What do you do when your stepdaughter turns to you in the car and asks you whether her father ever really loved her? My heart broke for her, but I knew I had to be as honest as possible while tailoring my answer to her age and ability to understand. I could see that, although she was desperately trying to look as if she didn’t care about the answer, she cared very deeply. Even given my troubled relationship with my own father, I don’t think I’ve ever really doubted that he loved me and probably wanted me. What do you say to a child who doesn’t know this, and isn’t sure about her own existence?
V and I have a lot of things in common, the main thing being that both our fathers suffered from mental illness. My dad suffered from depression and spent 50% of his time in black moods; stomping around, not speaking, for weeks at a time. V’s father suffers from Borderline Personality Disorder; a chaotic mix of narcissism, impulsivity, and instability of behaviors, interpersonal relationships, and self-image. There was also uncontrollable anger and depression. V literally never knew what she was going to get from him, and I remembered the feeling vividly from when I was little. Its like being surrounded by thorny branches, being afraid to move or speak in case you get scratched.
Living at the effect of someone’s mental illness at any age is highly difficult but when you are a child in your formative years, it shapes your view of yourself and other people, influences the unconscious decisions you make about the world and what you need to do to live in it, and causes a constant, physically altering cycle of stress and adrenaline. If you don’t know what you’re going to get from your loved one, you either: freeze and try to disappear; do nothing, hoping that will help, while becoming very watchful and careful; co-dependently try to fix the situation and/or take care of the loved one; or act out, more and more outrageously, possibly even violently, in an effort to break free and/or unconsciously mirror their bad behavior to the loved one.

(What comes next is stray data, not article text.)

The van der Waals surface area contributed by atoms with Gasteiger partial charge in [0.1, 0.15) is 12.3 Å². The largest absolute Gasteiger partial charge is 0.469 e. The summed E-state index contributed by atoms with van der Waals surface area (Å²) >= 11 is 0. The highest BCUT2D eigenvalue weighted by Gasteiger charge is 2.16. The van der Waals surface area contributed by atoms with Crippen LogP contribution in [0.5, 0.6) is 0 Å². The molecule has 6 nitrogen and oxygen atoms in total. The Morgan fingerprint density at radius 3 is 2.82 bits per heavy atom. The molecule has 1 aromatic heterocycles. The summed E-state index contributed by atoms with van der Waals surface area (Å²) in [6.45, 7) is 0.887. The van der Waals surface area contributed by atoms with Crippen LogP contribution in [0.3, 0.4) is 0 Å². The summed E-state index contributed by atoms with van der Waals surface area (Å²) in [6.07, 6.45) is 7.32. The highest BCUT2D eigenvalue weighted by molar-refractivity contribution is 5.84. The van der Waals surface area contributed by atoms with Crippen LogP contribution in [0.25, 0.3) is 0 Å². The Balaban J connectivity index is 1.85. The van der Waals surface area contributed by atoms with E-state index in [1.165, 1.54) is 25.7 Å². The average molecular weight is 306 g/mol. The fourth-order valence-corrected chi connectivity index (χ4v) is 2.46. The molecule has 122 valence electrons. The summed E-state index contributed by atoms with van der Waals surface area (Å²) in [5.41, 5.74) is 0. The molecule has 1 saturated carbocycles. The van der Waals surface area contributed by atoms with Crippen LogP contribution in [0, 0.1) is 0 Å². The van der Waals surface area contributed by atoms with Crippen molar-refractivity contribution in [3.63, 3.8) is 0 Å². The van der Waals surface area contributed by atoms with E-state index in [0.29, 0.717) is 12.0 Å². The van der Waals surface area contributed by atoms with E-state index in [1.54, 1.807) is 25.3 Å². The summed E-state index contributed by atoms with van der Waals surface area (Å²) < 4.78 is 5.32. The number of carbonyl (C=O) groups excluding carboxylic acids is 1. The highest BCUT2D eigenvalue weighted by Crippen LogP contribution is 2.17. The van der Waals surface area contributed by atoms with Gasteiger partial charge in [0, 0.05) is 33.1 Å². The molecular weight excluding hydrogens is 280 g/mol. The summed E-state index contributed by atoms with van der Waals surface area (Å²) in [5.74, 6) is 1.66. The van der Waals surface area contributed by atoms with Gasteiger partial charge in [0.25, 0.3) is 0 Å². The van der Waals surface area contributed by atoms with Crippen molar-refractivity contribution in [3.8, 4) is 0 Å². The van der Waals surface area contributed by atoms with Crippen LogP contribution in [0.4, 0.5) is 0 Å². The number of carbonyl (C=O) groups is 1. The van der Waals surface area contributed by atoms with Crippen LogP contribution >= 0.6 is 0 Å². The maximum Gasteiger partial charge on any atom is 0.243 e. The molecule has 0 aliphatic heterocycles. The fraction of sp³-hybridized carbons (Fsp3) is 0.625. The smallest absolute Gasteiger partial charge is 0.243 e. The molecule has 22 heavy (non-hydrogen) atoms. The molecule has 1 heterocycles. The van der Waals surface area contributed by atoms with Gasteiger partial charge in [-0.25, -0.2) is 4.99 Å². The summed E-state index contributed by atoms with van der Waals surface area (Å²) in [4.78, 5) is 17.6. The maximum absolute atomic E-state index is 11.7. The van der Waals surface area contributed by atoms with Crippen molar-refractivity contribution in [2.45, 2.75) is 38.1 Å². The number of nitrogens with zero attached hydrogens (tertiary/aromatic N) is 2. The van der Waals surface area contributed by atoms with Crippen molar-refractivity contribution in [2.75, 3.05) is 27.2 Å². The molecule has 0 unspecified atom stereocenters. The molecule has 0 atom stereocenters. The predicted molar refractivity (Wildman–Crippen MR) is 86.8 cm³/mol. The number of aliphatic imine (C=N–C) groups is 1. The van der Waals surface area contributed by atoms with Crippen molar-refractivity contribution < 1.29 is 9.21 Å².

I wish I had courageously gone for the last choice but I found comfort in codependency, which, of course, didn’t work even though I tried really, really hard. V, I feel, has chosen watchfulness as her path, and it breaks my heart to see how it has curbed her development and affected her emotionally, despite her natural spirit and intelligence, and my interventions. I have always admired that spirit, especially when, as a child, she withstood his blasts quietly and patiently, refusing to give him what he wanted.
V’s father is gone – he is not involved in her life. Contrary to popular expectation, we are not distressed by this. At all. This has caused a few problems, especially the fact that her mother isn’t getting any sort of child support from him, but on the whole, we remain happy that we neither know where he is, nor does he contact V or her mother. Perhaps that is a strange thing to be happy about, but it is clear that, at this time, he is not a healthy, or particularly safe, person for any of us to be around, especially not V.